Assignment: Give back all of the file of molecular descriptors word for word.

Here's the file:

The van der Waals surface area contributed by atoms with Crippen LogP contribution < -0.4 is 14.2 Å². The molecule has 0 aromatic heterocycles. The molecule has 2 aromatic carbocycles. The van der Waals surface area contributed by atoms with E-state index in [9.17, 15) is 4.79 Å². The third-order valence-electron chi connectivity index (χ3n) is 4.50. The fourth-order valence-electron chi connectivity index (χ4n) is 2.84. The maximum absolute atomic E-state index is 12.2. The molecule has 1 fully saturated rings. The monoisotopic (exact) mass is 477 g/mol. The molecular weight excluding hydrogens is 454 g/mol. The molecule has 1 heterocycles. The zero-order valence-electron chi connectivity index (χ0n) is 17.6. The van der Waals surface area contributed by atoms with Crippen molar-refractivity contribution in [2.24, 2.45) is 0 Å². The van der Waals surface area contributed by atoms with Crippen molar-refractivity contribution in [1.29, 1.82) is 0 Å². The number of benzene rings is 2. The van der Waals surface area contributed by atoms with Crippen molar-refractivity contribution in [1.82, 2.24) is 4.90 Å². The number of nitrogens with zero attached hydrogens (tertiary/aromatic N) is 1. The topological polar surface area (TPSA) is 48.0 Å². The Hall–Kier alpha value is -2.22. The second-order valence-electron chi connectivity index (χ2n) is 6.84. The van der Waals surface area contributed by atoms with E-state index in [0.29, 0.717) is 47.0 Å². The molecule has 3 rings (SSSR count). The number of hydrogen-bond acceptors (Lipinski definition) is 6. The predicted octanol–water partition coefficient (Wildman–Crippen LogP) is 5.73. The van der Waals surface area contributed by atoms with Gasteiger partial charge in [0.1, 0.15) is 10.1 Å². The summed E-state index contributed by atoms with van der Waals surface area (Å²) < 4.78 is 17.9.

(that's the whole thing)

The van der Waals surface area contributed by atoms with Crippen LogP contribution < -0.4 is 14.2 Å². The molecule has 0 aromatic heterocycles. The molecule has 2 aromatic carbocycles. The van der Waals surface area contributed by atoms with E-state index in [9.17, 15) is 4.79 Å². The third-order valence-electron chi connectivity index (χ3n) is 4.50. The fourth-order valence-electron chi connectivity index (χ4n) is 2.84. The maximum absolute atomic E-state index is 12.2. The molecule has 1 fully saturated rings. The monoisotopic (exact) mass is 477 g/mol. The molecular weight excluding hydrogens is 454 g/mol. The molecule has 1 heterocycles. The zero-order valence-electron chi connectivity index (χ0n) is 17.6. The van der Waals surface area contributed by atoms with Crippen molar-refractivity contribution in [2.24, 2.45) is 0 Å². The van der Waals surface area contributed by atoms with Crippen molar-refractivity contribution in [1.29, 1.82) is 0 Å². The number of benzene rings is 2. The van der Waals surface area contributed by atoms with Crippen molar-refractivity contribution in [1.82, 2.24) is 4.90 Å². The number of nitrogens with zero attached hydrogens (tertiary/aromatic N) is 1. The topological polar surface area (TPSA) is 48.0 Å². The Hall–Kier alpha value is -2.22. The second-order valence-electron chi connectivity index (χ2n) is 6.84. The van der Waals surface area contributed by atoms with E-state index in [0.29, 0.717) is 47.0 Å². The molecule has 3 rings (SSSR count). The number of hydrogen-bond acceptors (Lipinski definition) is 6. The predicted octanol–water partition coefficient (Wildman–Crippen LogP) is 5.73. The van der Waals surface area contributed by atoms with Gasteiger partial charge in [0.1, 0.15) is 10.1 Å². The summed E-state index contributed by atoms with van der Waals surface area (Å²) < 4.78 is 17.9.